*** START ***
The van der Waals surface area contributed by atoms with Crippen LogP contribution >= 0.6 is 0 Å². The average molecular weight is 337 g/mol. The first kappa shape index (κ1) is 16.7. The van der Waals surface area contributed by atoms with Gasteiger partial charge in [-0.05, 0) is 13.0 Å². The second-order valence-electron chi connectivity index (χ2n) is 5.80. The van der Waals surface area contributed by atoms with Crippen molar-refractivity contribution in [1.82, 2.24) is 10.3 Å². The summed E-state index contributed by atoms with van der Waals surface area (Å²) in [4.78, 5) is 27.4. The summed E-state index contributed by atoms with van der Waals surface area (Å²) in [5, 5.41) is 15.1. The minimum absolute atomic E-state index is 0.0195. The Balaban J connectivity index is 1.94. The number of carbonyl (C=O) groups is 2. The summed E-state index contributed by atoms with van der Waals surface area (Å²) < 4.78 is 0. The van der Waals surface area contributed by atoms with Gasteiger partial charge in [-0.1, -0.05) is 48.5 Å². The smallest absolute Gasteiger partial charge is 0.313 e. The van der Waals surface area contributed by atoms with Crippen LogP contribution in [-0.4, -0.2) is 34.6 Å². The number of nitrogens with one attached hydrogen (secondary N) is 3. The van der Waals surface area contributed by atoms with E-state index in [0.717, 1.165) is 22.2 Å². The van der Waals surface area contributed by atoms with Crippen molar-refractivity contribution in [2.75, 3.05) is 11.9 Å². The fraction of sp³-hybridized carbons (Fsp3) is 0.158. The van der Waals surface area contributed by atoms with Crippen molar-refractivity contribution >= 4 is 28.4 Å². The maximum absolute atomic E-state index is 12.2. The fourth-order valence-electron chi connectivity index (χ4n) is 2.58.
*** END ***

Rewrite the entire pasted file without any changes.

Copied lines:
The van der Waals surface area contributed by atoms with Crippen LogP contribution >= 0.6 is 0 Å². The average molecular weight is 337 g/mol. The first kappa shape index (κ1) is 16.7. The van der Waals surface area contributed by atoms with Gasteiger partial charge in [-0.05, 0) is 13.0 Å². The second-order valence-electron chi connectivity index (χ2n) is 5.80. The van der Waals surface area contributed by atoms with Crippen molar-refractivity contribution in [1.82, 2.24) is 10.3 Å². The summed E-state index contributed by atoms with van der Waals surface area (Å²) in [4.78, 5) is 27.4. The summed E-state index contributed by atoms with van der Waals surface area (Å²) in [5, 5.41) is 15.1. The minimum absolute atomic E-state index is 0.0195. The Balaban J connectivity index is 1.94. The number of carbonyl (C=O) groups is 2. The summed E-state index contributed by atoms with van der Waals surface area (Å²) < 4.78 is 0. The van der Waals surface area contributed by atoms with Gasteiger partial charge in [-0.1, -0.05) is 48.5 Å². The smallest absolute Gasteiger partial charge is 0.313 e. The van der Waals surface area contributed by atoms with Crippen LogP contribution in [-0.4, -0.2) is 34.6 Å². The number of nitrogens with one attached hydrogen (secondary N) is 3. The van der Waals surface area contributed by atoms with E-state index in [0.717, 1.165) is 22.2 Å². The van der Waals surface area contributed by atoms with Crippen molar-refractivity contribution in [2.75, 3.05) is 11.9 Å². The fraction of sp³-hybridized carbons (Fsp3) is 0.158. The van der Waals surface area contributed by atoms with Crippen molar-refractivity contribution >= 4 is 28.4 Å². The maximum absolute atomic E-state index is 12.2. The fourth-order valence-electron chi connectivity index (χ4n) is 2.58.